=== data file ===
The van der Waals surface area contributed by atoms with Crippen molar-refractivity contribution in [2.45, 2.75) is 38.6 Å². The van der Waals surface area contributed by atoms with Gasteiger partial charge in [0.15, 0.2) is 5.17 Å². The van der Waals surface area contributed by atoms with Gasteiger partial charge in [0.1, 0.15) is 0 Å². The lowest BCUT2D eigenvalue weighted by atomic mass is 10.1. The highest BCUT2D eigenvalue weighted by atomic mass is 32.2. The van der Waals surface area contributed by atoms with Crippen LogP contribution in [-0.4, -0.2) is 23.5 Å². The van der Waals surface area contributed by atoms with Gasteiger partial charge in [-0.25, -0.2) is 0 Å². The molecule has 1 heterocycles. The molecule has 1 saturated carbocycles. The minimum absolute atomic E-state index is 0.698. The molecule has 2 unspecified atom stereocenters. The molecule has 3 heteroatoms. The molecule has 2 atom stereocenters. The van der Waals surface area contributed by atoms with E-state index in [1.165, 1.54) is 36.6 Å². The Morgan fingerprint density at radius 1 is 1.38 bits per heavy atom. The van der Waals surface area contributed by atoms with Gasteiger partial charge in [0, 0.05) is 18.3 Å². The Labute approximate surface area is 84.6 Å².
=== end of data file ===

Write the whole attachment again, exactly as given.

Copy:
The van der Waals surface area contributed by atoms with Crippen molar-refractivity contribution in [2.45, 2.75) is 38.6 Å². The van der Waals surface area contributed by atoms with Gasteiger partial charge in [0.15, 0.2) is 5.17 Å². The van der Waals surface area contributed by atoms with Gasteiger partial charge in [0.1, 0.15) is 0 Å². The lowest BCUT2D eigenvalue weighted by atomic mass is 10.1. The highest BCUT2D eigenvalue weighted by atomic mass is 32.2. The van der Waals surface area contributed by atoms with Crippen LogP contribution in [-0.4, -0.2) is 23.5 Å². The van der Waals surface area contributed by atoms with Gasteiger partial charge in [-0.25, -0.2) is 0 Å². The molecule has 1 heterocycles. The molecule has 1 saturated carbocycles. The minimum absolute atomic E-state index is 0.698. The molecule has 2 unspecified atom stereocenters. The molecule has 3 heteroatoms. The molecule has 2 atom stereocenters. The van der Waals surface area contributed by atoms with E-state index in [1.165, 1.54) is 36.6 Å². The Morgan fingerprint density at radius 1 is 1.38 bits per heavy atom. The van der Waals surface area contributed by atoms with Gasteiger partial charge in [0, 0.05) is 18.3 Å². The Labute approximate surface area is 84.6 Å².